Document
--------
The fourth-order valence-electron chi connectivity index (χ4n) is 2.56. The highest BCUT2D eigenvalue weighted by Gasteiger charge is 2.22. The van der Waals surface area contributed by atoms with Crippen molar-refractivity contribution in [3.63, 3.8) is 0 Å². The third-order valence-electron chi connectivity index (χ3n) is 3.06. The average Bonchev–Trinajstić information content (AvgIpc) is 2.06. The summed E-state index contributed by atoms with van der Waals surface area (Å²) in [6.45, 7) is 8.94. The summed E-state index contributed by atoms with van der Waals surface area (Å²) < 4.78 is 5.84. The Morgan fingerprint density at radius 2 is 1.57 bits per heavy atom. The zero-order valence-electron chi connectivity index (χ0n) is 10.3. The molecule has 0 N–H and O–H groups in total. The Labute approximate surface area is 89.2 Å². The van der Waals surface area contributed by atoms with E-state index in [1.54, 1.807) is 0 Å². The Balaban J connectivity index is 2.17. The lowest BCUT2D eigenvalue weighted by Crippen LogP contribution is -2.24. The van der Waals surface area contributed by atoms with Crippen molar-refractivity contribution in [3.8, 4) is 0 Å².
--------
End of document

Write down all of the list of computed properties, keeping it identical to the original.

The fourth-order valence-electron chi connectivity index (χ4n) is 2.56. The highest BCUT2D eigenvalue weighted by Gasteiger charge is 2.22. The van der Waals surface area contributed by atoms with Crippen molar-refractivity contribution in [3.63, 3.8) is 0 Å². The third-order valence-electron chi connectivity index (χ3n) is 3.06. The average Bonchev–Trinajstić information content (AvgIpc) is 2.06. The summed E-state index contributed by atoms with van der Waals surface area (Å²) in [6.45, 7) is 8.94. The summed E-state index contributed by atoms with van der Waals surface area (Å²) < 4.78 is 5.84. The Morgan fingerprint density at radius 2 is 1.57 bits per heavy atom. The zero-order valence-electron chi connectivity index (χ0n) is 10.3. The molecule has 0 N–H and O–H groups in total. The Labute approximate surface area is 89.2 Å². The van der Waals surface area contributed by atoms with E-state index in [1.54, 1.807) is 0 Å². The Balaban J connectivity index is 2.17. The lowest BCUT2D eigenvalue weighted by Crippen LogP contribution is -2.24. The van der Waals surface area contributed by atoms with Crippen molar-refractivity contribution in [3.8, 4) is 0 Å².